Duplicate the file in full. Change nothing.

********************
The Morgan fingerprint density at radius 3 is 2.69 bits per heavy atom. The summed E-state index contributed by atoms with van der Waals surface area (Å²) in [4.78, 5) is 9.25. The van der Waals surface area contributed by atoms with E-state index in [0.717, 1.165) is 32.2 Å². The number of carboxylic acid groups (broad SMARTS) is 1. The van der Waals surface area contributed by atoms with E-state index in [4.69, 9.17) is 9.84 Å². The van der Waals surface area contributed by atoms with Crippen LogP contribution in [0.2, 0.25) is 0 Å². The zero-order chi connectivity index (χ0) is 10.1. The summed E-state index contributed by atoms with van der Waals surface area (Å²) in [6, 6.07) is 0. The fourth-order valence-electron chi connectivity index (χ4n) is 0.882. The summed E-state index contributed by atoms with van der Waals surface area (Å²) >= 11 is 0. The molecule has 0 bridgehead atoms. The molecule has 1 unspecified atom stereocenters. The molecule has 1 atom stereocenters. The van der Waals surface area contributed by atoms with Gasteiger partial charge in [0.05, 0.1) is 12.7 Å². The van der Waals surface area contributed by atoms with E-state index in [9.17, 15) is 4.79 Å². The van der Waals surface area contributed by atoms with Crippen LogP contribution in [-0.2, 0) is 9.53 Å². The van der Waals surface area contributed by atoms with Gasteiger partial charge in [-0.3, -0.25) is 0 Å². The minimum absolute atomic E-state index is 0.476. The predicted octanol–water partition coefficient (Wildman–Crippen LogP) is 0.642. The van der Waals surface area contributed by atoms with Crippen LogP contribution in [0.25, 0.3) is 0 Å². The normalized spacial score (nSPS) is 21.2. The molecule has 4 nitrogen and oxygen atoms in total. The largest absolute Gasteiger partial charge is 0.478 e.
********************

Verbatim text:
The Morgan fingerprint density at radius 3 is 2.69 bits per heavy atom. The summed E-state index contributed by atoms with van der Waals surface area (Å²) in [4.78, 5) is 9.25. The van der Waals surface area contributed by atoms with E-state index in [0.717, 1.165) is 32.2 Å². The number of carboxylic acid groups (broad SMARTS) is 1. The van der Waals surface area contributed by atoms with E-state index in [4.69, 9.17) is 9.84 Å². The van der Waals surface area contributed by atoms with Crippen LogP contribution in [0.2, 0.25) is 0 Å². The zero-order chi connectivity index (χ0) is 10.1. The summed E-state index contributed by atoms with van der Waals surface area (Å²) in [6, 6.07) is 0. The fourth-order valence-electron chi connectivity index (χ4n) is 0.882. The summed E-state index contributed by atoms with van der Waals surface area (Å²) >= 11 is 0. The molecule has 0 bridgehead atoms. The molecule has 1 unspecified atom stereocenters. The molecule has 1 atom stereocenters. The van der Waals surface area contributed by atoms with Gasteiger partial charge in [0.05, 0.1) is 12.7 Å². The van der Waals surface area contributed by atoms with E-state index in [9.17, 15) is 4.79 Å². The van der Waals surface area contributed by atoms with Crippen LogP contribution in [-0.2, 0) is 9.53 Å². The van der Waals surface area contributed by atoms with Gasteiger partial charge in [-0.3, -0.25) is 0 Å². The minimum absolute atomic E-state index is 0.476. The predicted octanol–water partition coefficient (Wildman–Crippen LogP) is 0.642. The van der Waals surface area contributed by atoms with Crippen LogP contribution in [0.25, 0.3) is 0 Å². The normalized spacial score (nSPS) is 21.2. The molecule has 4 nitrogen and oxygen atoms in total. The largest absolute Gasteiger partial charge is 0.478 e.